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I am very weak with my grammar and apologize in advance for this stupid questions.

This is not verbatim the actual context, because it is relatively classified. However, I added new content that is really pointless in order to get my question across. I specifically am interested in the use of commas in this structured statement:

"According to the company's policy, the individual should ensure that the document is complete before the event, and when the event is in progress, have the office assistant complete form B101."

In my eyes, the "and when the event is in progress," is almost like an introductory statement following coordinating conjunction. I am unsure if the use of the commas is correct. I am well aware that the statement could be written better by including a period after "before the event"; However, I am unable to include a period in this statement due to rules that have been set forth by a higher power.

Please advise.

  • This question would be better suited to our beginner/novice site English Language Learners. Don't post questions here where they would be trivial to a fluent speaker. ELL: ell.stackexchange.com – Lordology Jan 4 at 16:34
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It seems the main communication here is that you want to have the assistant complete the form solely when the event is in progress, which gives you two or three options. Either just shift a single comma:

"According to the company's policy, the individual should ensure that the document is complete before the event and, when the event is in progress, have the office assistant complete form B101."

This puts the "event in progress" information into a parenthetical and lets the main clause of the sentence proceed as a single thought modified by that parenthetical.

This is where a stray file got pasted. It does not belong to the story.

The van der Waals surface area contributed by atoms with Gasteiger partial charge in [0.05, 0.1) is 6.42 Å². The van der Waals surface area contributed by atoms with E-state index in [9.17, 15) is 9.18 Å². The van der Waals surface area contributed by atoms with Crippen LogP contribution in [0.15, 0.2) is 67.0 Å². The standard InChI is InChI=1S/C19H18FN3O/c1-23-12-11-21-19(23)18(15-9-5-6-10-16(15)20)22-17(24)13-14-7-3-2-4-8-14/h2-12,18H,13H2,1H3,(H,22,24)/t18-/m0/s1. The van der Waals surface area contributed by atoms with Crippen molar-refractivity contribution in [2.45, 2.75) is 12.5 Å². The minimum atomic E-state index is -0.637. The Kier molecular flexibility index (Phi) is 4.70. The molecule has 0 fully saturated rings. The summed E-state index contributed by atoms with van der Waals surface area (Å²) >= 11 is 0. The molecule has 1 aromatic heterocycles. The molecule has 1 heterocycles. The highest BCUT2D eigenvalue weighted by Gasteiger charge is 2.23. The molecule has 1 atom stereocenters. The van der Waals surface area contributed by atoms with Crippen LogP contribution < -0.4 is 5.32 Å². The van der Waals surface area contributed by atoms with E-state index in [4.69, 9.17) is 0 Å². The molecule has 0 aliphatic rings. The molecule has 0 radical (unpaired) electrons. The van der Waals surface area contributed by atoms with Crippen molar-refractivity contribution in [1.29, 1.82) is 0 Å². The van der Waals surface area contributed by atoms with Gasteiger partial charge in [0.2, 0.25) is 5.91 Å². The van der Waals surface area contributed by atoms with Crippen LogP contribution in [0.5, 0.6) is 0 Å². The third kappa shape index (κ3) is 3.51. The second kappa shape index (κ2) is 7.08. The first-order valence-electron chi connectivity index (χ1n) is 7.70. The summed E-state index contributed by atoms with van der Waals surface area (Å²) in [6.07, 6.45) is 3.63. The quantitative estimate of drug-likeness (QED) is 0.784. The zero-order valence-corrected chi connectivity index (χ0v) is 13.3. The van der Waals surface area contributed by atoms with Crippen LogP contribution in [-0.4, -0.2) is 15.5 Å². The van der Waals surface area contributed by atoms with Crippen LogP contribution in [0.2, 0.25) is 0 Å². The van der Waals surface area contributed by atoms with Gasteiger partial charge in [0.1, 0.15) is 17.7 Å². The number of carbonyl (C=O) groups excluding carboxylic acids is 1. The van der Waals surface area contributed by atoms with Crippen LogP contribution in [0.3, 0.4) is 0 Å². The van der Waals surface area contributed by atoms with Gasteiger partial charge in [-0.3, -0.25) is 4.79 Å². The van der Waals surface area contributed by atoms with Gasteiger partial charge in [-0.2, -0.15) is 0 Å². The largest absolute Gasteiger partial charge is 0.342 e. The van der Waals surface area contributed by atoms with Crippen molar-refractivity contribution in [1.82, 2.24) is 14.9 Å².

Or you can dump the latter commas:

"According to the company's policy, the individual should ensure that the document is complete before the event, and when the event is in progress have the office assistant complete form B101."

This splits the main clause but eliminates the parenthetical hiccup.

You can also eliminate all but a single comma:

"According to the company's policy, the individual should ensure that the document is complete before the event and when the event is in progress have the office assistant complete form B101."

That feels a bit run-on, though it is nevertheless a clear statement.

  • Your first response: "According to the company's policy, the individual should ensure that the document is complete before the event and, when the event is in progress, have the office assistant complete form B101." Do you have some information on this? I would like to learn more about it. – JoeyFresh Jan 4 at 15:51
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You have two options:

  1. Make "when the event is in progress" a parenthetical by moving the second comma:

    According to the company's policy, the individual should ensure that the document is complete before the event and, when the event is in progress, have the office assistant complete form B101.

  2. Use "when the event is in progress" as an essential phrase, rather than a parenthetical, by removing the last two commas:

    According to the company's policy, the individual should ensure that the document is complete before the event and when the event is in progress have the office assistant complete form B101.

Removing only the final comma would be incorrect because the material after "and" does not have it's own subject and depends on the subject of the preceding clause ("the individual").

There are a great many other solutions that revise the wording of the sentence, of course.

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